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Paul Billingham
Oxford University
  1. Convergence Justifications Within Political Liberalism: A Defence.Paul Billingham - 2016 - Res Publica 22 (2):135-153.
    According to political liberalism, laws must be justified to all citizens in order to be legitimate. Most political liberals have taken this to mean that laws must be justified by appeal to a specific class of ‘public reasons’, which all citizens can accept. In this paper I defend an alternative, convergence, model of public justification, according to which laws can be justified to different citizens by different reasons, including reasons grounded in their comprehensive doctrines. I consider three objections to such (...)
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  2. Consensus, Convergence, Restraint, and Religion.Paul Billingham - 2018 - Journal of Moral Philosophy 15 (3):345-361.
    This essay critically assesses the central claim of Kevin Vallier’s Liberal Politics and Public Faith: that public religious faith and public reason liberalism can be reconciled, because the values underlying public reason liberalism should lead us to endorse the ‘convergence view’, rather than the mainstream consensus view. The convergence view is friendlier to religious faith, because it jettisons the consensus view’s much-criticised ‘duty of restraint’. I present several challenges to Vallier’s claim. Firstly, if Vallier is right to reject the duty (...)
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  3. Does Political Community Require Public Reason? On Lister’s Defence of Political Liberalism.Paul Billingham - 2016 - Politics, Philosophy and Economics 15 (1):20-41.
    Andrew Lister’s Public Reason and Political Community is an important new contribution to the debate over political liberalism. In this article, I critically evaluate some of the central arguments of the book in order to assess the current state of public reason liberalism. I pursue two main objections to Lister’s work. First, Lister’s justification for public reason, which appeals to the value of civic friendship, fails to show why public reason liberalism should be preferred to an alternative democratic theory that (...)
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  4. Convergence Liberalism and the Problem of Disagreement Concerning Public Justification.Paul Billingham - 2017 - Canadian Journal of Philosophy 47 (4):541-564.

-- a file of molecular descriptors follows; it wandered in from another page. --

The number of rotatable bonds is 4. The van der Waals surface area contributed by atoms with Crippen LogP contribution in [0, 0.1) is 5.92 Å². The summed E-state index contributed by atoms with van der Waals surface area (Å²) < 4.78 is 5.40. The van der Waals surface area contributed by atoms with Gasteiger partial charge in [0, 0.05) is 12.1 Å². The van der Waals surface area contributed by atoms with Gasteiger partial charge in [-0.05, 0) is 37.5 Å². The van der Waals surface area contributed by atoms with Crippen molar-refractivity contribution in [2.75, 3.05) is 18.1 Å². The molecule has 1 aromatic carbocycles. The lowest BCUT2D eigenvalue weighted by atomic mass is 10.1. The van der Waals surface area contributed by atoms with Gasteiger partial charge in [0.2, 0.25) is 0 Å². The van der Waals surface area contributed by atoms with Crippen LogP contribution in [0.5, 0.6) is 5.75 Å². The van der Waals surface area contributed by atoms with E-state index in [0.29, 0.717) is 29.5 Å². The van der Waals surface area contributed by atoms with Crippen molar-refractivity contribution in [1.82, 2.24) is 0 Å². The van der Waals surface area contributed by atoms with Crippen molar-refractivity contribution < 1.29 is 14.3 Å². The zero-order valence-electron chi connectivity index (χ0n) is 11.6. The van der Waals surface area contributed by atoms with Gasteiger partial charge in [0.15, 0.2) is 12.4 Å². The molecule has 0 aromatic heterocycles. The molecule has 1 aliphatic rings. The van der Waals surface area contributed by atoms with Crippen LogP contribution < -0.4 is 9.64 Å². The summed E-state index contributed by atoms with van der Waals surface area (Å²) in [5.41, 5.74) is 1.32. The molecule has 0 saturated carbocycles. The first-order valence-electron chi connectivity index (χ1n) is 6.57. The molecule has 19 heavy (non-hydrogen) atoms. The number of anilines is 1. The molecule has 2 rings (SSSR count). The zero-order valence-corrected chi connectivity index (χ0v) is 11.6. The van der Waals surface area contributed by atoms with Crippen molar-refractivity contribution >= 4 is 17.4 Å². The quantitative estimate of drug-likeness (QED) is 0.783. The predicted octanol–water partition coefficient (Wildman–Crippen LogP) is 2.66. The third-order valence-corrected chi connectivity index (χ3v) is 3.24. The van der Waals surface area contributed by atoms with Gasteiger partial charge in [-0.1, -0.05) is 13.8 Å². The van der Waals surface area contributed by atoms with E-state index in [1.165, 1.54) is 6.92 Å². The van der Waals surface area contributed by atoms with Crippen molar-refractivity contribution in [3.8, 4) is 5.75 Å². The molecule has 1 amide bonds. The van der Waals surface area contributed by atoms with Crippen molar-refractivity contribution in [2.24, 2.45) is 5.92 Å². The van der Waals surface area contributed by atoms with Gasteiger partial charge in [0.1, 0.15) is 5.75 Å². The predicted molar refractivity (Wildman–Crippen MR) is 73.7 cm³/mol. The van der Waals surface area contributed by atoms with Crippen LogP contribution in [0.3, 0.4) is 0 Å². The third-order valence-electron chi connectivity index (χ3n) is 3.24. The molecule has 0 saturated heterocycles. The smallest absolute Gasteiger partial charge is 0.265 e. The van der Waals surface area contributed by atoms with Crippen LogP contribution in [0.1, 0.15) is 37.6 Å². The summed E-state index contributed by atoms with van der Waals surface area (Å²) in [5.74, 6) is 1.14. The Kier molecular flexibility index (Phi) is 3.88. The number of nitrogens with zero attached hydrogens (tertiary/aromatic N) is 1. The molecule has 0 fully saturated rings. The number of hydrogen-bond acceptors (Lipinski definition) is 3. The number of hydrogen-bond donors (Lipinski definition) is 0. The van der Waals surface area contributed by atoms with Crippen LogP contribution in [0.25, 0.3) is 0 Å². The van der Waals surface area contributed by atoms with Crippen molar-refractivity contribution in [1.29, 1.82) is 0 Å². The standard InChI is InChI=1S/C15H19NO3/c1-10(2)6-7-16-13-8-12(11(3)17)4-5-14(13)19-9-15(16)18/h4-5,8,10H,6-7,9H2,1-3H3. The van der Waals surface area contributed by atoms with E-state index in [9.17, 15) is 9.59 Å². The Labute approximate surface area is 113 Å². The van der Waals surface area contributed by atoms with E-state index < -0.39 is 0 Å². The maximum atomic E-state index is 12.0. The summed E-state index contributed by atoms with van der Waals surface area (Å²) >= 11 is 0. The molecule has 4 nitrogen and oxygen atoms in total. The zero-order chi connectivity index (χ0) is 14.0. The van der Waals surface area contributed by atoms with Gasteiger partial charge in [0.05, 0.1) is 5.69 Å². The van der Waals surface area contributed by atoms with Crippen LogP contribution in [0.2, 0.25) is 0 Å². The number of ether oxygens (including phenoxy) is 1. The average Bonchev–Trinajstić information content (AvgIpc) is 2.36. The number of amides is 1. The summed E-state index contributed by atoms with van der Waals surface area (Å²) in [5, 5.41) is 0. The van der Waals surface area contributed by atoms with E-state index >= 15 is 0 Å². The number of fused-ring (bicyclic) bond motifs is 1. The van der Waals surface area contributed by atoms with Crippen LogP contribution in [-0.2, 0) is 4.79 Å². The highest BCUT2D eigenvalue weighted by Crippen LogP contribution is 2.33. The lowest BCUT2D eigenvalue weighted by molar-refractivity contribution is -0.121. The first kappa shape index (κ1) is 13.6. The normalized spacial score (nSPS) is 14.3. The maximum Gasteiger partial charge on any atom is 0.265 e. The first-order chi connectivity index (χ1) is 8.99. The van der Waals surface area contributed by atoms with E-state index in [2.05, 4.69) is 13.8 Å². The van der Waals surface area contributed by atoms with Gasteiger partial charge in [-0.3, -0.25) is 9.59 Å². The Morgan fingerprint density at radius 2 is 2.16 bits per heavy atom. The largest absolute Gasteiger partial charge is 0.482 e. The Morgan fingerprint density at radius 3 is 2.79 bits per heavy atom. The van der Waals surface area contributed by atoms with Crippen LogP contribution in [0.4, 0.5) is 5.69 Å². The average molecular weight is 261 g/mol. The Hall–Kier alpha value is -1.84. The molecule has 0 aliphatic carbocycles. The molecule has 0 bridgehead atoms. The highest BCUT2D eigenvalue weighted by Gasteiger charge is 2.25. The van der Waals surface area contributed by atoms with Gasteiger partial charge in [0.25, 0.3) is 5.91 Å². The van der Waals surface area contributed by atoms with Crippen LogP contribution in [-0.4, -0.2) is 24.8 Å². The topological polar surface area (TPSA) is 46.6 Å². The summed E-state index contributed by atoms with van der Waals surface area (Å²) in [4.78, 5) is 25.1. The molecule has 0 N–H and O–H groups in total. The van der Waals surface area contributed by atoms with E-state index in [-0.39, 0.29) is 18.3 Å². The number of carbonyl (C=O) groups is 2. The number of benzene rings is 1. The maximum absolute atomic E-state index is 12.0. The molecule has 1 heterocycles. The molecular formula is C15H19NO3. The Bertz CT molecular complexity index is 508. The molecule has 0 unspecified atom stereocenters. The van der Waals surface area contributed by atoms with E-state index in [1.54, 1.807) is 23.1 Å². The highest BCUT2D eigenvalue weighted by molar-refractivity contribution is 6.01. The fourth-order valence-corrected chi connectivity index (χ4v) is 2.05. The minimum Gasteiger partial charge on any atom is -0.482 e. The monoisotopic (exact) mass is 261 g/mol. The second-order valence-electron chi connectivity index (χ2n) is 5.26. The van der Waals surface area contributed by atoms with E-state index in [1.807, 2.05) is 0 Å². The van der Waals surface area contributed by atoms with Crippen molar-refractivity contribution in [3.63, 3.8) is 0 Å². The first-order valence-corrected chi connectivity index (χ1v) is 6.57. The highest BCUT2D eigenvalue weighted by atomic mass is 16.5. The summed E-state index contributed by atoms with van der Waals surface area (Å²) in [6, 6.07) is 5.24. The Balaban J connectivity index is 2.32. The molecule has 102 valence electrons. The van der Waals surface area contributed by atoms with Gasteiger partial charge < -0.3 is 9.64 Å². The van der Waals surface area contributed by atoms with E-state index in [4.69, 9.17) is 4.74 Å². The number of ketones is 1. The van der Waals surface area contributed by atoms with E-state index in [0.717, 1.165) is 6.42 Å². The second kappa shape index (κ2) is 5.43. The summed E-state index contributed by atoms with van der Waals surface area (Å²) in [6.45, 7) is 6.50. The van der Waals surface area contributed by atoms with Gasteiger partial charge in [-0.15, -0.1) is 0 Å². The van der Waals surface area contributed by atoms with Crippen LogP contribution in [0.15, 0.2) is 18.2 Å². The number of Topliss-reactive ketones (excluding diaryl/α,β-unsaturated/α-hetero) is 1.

The ‘convergence conception’ of political liberalism has become increasingly popular in recent years. Steven Wall has shown that convergence liberals face a serious dilemma in responding to disagreement about whether laws are publicly justified. What I call the ‘conjunctive approach’ to such disagreement threatens anarchism, while the ‘non-conjunctive’ approach appears to render convergence liberalism internally inconsistent. This paper defends the non-conjunctive approach, which holds that the correct view of public justification should be followed even if some citizens do not consider (...)
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  5. Can My Religion Influence My Conception of Justice? Political Liberalism and the Role of Comprehensive Doctrines.Paul Billingham - 2017 - Critical Review of International Social and Political Philosophy 20 (4):402-424.
    In his last works, John Rawls explicitly argued for an overlapping consensus on a family of reasonable liberal political conceptions of justice, rather than just one. This ‘Deep Version’ of political liberalism opens up new questions about the relationship between citizens’ political conceptions, from which they must draw and offer public reasons in their political advocacy, and their comprehensive doctrines. These questions centre on whether a reasonable citizen’s choice of political conception can be influenced by her comprehensive doctrine. In this (...)
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  6. Liberal Perfectionism and Quong’s Internal Conception of Political Liberalism.Paul Billingham - 2017 - Social Theory and Practice 43 (1):79-106.
    Debates between political liberals and liberal perfectionists have been reinvigorated by Jonathan Quong’s Liberalism Without Perfection. In this paper I argue that certain forms of perfectionism can rebut or evade Quong’s three central objections – that perfectionism is manipulative, paternalistic, and illegitimate. I then argue that perfectionists can defend an ‘internal conception’ of perfectionism, parallel in structure to Quong’s ’internal conception’ of political liberalism, but with a different conception of the justificatory constituency. None of Quong’s arguments show that his view (...)
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